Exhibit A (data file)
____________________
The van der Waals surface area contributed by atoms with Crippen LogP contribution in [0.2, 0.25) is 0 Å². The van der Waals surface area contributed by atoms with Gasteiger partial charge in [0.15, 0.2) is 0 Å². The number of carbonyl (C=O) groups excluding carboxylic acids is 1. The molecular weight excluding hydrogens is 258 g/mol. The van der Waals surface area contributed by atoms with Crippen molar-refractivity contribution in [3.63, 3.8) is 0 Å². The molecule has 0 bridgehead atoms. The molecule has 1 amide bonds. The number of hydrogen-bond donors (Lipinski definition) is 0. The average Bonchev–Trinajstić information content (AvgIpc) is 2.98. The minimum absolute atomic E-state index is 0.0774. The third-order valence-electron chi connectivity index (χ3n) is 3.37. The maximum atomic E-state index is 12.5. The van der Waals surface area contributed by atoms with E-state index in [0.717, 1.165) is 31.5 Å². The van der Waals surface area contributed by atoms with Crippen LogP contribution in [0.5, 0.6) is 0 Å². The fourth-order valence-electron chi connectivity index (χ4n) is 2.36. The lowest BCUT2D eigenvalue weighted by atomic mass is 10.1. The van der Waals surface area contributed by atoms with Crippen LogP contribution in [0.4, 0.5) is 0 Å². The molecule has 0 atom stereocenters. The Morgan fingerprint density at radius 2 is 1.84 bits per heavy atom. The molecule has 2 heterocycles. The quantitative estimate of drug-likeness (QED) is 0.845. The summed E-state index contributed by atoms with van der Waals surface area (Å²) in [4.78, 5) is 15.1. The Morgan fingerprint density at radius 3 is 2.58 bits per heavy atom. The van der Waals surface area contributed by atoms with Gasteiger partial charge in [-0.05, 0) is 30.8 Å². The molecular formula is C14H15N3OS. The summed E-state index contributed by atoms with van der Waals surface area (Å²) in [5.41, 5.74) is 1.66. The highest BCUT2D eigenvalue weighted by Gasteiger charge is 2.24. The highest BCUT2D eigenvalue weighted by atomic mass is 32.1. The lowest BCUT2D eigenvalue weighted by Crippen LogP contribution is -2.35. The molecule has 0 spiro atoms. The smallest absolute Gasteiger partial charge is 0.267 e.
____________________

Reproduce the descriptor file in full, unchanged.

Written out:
The van der Waals surface area contributed by atoms with Crippen LogP contribution in [0.2, 0.25) is 0 Å². The van der Waals surface area contributed by atoms with Gasteiger partial charge in [0.15, 0.2) is 0 Å². The number of carbonyl (C=O) groups excluding carboxylic acids is 1. The molecular weight excluding hydrogens is 258 g/mol. The van der Waals surface area contributed by atoms with Crippen molar-refractivity contribution in [3.63, 3.8) is 0 Å². The molecule has 0 bridgehead atoms. The molecule has 1 amide bonds. The number of hydrogen-bond donors (Lipinski definition) is 0. The average Bonchev–Trinajstić information content (AvgIpc) is 2.98. The minimum absolute atomic E-state index is 0.0774. The third-order valence-electron chi connectivity index (χ3n) is 3.37. The maximum atomic E-state index is 12.5. The van der Waals surface area contributed by atoms with E-state index in [0.717, 1.165) is 31.5 Å². The van der Waals surface area contributed by atoms with Crippen LogP contribution in [0.5, 0.6) is 0 Å². The fourth-order valence-electron chi connectivity index (χ4n) is 2.36. The lowest BCUT2D eigenvalue weighted by atomic mass is 10.1. The van der Waals surface area contributed by atoms with Crippen LogP contribution in [0.4, 0.5) is 0 Å². The molecule has 0 atom stereocenters. The Morgan fingerprint density at radius 2 is 1.84 bits per heavy atom. The molecule has 2 heterocycles. The quantitative estimate of drug-likeness (QED) is 0.845. The summed E-state index contributed by atoms with van der Waals surface area (Å²) in [4.78, 5) is 15.1. The Morgan fingerprint density at radius 3 is 2.58 bits per heavy atom. The van der Waals surface area contributed by atoms with Gasteiger partial charge in [-0.05, 0) is 30.8 Å². The molecular formula is C14H15N3OS. The summed E-state index contributed by atoms with van der Waals surface area (Å²) in [5.41, 5.74) is 1.66. The highest BCUT2D eigenvalue weighted by Gasteiger charge is 2.24. The highest BCUT2D eigenvalue weighted by atomic mass is 32.1. The lowest BCUT2D eigenvalue weighted by Crippen LogP contribution is -2.35. The molecule has 0 spiro atoms. The smallest absolute Gasteiger partial charge is 0.267 e.